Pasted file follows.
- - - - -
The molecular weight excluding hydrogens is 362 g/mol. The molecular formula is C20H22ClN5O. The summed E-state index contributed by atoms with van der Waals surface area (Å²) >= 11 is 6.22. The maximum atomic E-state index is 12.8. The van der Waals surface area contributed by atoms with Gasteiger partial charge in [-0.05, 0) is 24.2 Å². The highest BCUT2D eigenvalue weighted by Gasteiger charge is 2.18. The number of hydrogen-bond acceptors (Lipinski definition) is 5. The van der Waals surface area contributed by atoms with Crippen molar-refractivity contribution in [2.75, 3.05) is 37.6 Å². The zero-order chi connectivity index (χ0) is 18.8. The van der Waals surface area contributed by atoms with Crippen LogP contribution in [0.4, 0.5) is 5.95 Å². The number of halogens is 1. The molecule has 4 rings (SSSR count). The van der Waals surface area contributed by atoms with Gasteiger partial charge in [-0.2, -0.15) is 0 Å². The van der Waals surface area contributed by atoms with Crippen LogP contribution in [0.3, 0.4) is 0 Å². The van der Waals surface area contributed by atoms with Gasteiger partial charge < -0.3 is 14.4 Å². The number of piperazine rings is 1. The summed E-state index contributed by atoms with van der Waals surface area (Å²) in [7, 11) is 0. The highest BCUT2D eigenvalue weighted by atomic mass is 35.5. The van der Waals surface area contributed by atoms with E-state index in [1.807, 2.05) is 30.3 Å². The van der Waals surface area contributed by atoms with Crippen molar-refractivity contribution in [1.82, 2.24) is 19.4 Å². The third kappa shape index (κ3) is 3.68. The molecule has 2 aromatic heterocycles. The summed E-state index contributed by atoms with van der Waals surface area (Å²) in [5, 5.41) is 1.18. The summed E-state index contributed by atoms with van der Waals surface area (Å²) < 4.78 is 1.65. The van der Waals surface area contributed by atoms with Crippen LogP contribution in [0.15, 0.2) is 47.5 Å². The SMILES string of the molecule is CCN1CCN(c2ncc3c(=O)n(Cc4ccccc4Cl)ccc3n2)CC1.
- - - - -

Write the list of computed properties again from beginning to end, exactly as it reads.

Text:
The molecular weight excluding hydrogens is 362 g/mol. The molecular formula is C20H22ClN5O. The summed E-state index contributed by atoms with van der Waals surface area (Å²) >= 11 is 6.22. The maximum atomic E-state index is 12.8. The van der Waals surface area contributed by atoms with Gasteiger partial charge in [-0.05, 0) is 24.2 Å². The highest BCUT2D eigenvalue weighted by Gasteiger charge is 2.18. The number of hydrogen-bond acceptors (Lipinski definition) is 5. The van der Waals surface area contributed by atoms with Crippen molar-refractivity contribution in [2.75, 3.05) is 37.6 Å². The zero-order chi connectivity index (χ0) is 18.8. The van der Waals surface area contributed by atoms with Crippen LogP contribution in [0.4, 0.5) is 5.95 Å². The number of halogens is 1. The molecule has 4 rings (SSSR count). The van der Waals surface area contributed by atoms with Gasteiger partial charge in [-0.2, -0.15) is 0 Å². The van der Waals surface area contributed by atoms with Crippen LogP contribution in [0.3, 0.4) is 0 Å². The van der Waals surface area contributed by atoms with Gasteiger partial charge < -0.3 is 14.4 Å². The number of piperazine rings is 1. The summed E-state index contributed by atoms with van der Waals surface area (Å²) in [7, 11) is 0. The highest BCUT2D eigenvalue weighted by atomic mass is 35.5. The van der Waals surface area contributed by atoms with E-state index in [1.807, 2.05) is 30.3 Å². The van der Waals surface area contributed by atoms with Crippen molar-refractivity contribution in [1.82, 2.24) is 19.4 Å². The third kappa shape index (κ3) is 3.68. The molecule has 2 aromatic heterocycles. The summed E-state index contributed by atoms with van der Waals surface area (Å²) in [5, 5.41) is 1.18. The summed E-state index contributed by atoms with van der Waals surface area (Å²) < 4.78 is 1.65. The van der Waals surface area contributed by atoms with Crippen LogP contribution in [0.15, 0.2) is 47.5 Å². The SMILES string of the molecule is CCN1CCN(c2ncc3c(=O)n(Cc4ccccc4Cl)ccc3n2)CC1.